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Old 07-01-2008, 11:15 AM   #1
minnesota
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How do I knit a circle?
Brand new to knitting, but picking it up quickly although patterns still confuse me. I was wondering how to knit a circle (i.e. a hat brim or round pot holder). And can circular needles be used to do circles or just tubes? Thank you so much for the help!
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Old 07-01-2008, 11:22 AM   #2
suzeeq
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Circular needles can be used to knit flat items, especially those with a large number of stitches, such as throws or shawls. To knit in the round, cast on enough sts to fit around the needle and just begin knitting, joining the 2 ends of the CO. For things that start with just a few sts, you would need to use the Magic Loop method or double pointed needles to start the item in the center, like a round pot holder. Take a look at the videos for knitting in the round on the Advanced techniques page. And welcome to Knitting Help!
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Old 07-01-2008, 01:11 PM   #3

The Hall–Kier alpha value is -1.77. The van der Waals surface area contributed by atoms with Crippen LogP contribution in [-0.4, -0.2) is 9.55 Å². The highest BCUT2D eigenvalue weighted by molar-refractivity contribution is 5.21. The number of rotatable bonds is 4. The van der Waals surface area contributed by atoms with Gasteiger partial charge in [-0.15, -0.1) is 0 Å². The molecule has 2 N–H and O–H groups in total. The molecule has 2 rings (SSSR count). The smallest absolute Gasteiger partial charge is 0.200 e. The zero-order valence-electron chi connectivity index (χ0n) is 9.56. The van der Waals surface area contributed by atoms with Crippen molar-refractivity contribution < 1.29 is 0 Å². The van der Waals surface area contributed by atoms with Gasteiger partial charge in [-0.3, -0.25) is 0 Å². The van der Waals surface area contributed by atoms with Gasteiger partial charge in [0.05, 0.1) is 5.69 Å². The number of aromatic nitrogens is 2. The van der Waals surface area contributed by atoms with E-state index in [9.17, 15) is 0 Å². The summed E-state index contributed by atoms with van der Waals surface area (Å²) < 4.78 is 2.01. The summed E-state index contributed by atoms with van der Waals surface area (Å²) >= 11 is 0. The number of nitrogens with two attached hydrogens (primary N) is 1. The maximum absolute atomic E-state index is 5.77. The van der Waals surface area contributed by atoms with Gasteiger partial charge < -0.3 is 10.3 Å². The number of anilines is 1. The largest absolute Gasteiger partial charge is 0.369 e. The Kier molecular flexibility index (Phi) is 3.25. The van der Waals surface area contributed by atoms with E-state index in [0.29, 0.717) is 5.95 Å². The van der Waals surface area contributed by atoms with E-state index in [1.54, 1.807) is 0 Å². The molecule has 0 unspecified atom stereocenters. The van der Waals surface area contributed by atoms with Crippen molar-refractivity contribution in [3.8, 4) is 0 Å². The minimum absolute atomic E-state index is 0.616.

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flat circles are often done on circular needles, starting with a small amuont of stitches and increasing out in such a way that the knitting doesnt realy form a tube but a flat piece (look at some round shawl patterns, for example the Egeblad KAL in the knit-along forum).
Similar techniques can also be used to make hat brims, it is all to do witht he ration of incrases to stiotches i think.
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Old 07-01-2008, 03:11 PM   #4
of troy
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Lots of ways!
Using circ's or dpn's:

you can knit a flat (disk) circ by starting with X (4 0r 8 stitches) and every time you double the rounds, double the stitches
--that is, cast on 4, R1: K4, R2 (number of rounds has doubled--so double # of stitches) K1,YO, (4 times/8 stitches.
R3 knit
R4: (once again, you've doubled (from 2 to 4) so increase (double stitches, K1, Yo, (8 times!/16 stitches
R 5, Knit
R6: K
R7: knit
R8 (double from 4!--so double stitch count--K1, Yo, (16 times/32 stitches)

proceed, increasing again on R16, R32, R64, etc
(if you start with 8 you'll have the same numbers of stitches, but they will be on different row numbers)

OR follow this pattern:
cast on 8,
R1: knit
R2: K1, Yo (8 times) (16 stitches
R3: Knit
R4: K2, Yo (8 times)(24 stitches)
R5: Knit
R6, K3, Yo (8 times--32 stitches)
(continue in like manner, 8 evenly spaced increases every other round)

But you can also knit a disk flat on straight needles

cast on 24,
r1: K20, wrap and turn
R2: Knit every stitch
R3: Knit 16, wrao and turn
R4: knit every stitch
R5: Knit 12, wrap and turn
R6: knit every stitch
R8 Knit 8, wrap and turn
R9: Knit 4 wrap and turn
R10, Knit
R11: Knit across row, picking up all the wraps as you go.
R12, Knit across row.
Start again with r1: repeat until you have knit enough wedges to make a disk bind off, and sew cast off edge to cast on edge!

but you can also knit rounds (tubes)